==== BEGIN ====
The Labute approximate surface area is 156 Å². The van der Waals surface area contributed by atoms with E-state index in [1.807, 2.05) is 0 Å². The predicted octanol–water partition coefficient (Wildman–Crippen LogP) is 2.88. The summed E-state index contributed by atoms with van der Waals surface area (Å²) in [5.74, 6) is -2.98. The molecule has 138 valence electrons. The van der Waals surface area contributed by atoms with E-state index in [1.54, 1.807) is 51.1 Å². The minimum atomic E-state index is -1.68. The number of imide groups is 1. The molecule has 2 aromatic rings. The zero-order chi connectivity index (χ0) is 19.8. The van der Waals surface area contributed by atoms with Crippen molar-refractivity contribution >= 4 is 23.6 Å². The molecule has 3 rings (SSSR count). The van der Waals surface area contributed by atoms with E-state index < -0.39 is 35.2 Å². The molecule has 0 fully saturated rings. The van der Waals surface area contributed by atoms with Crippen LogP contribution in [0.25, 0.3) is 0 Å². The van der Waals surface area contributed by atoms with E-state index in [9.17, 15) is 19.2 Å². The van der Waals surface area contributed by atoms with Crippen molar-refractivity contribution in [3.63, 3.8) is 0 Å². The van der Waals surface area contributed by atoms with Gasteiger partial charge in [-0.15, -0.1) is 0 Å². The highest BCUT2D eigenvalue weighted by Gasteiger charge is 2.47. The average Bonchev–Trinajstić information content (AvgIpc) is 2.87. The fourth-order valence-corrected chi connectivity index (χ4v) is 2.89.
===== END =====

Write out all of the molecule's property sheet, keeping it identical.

The Labute approximate surface area is 156 Å². The van der Waals surface area contributed by atoms with E-state index in [1.807, 2.05) is 0 Å². The predicted octanol–water partition coefficient (Wildman–Crippen LogP) is 2.88. The summed E-state index contributed by atoms with van der Waals surface area (Å²) in [5.74, 6) is -2.98. The molecule has 138 valence electrons. The van der Waals surface area contributed by atoms with E-state index in [1.54, 1.807) is 51.1 Å². The minimum atomic E-state index is -1.68. The number of imide groups is 1. The molecule has 2 aromatic rings. The zero-order chi connectivity index (χ0) is 19.8. The van der Waals surface area contributed by atoms with Crippen molar-refractivity contribution >= 4 is 23.6 Å². The molecule has 3 rings (SSSR count). The van der Waals surface area contributed by atoms with E-state index < -0.39 is 35.2 Å². The molecule has 0 fully saturated rings. The van der Waals surface area contributed by atoms with Crippen LogP contribution in [0.25, 0.3) is 0 Å². The van der Waals surface area contributed by atoms with E-state index in [9.17, 15) is 19.2 Å². The van der Waals surface area contributed by atoms with Crippen molar-refractivity contribution in [3.63, 3.8) is 0 Å². The van der Waals surface area contributed by atoms with Gasteiger partial charge in [-0.15, -0.1) is 0 Å². The highest BCUT2D eigenvalue weighted by Gasteiger charge is 2.47. The average Bonchev–Trinajstić information content (AvgIpc) is 2.87. The fourth-order valence-corrected chi connectivity index (χ4v) is 2.89.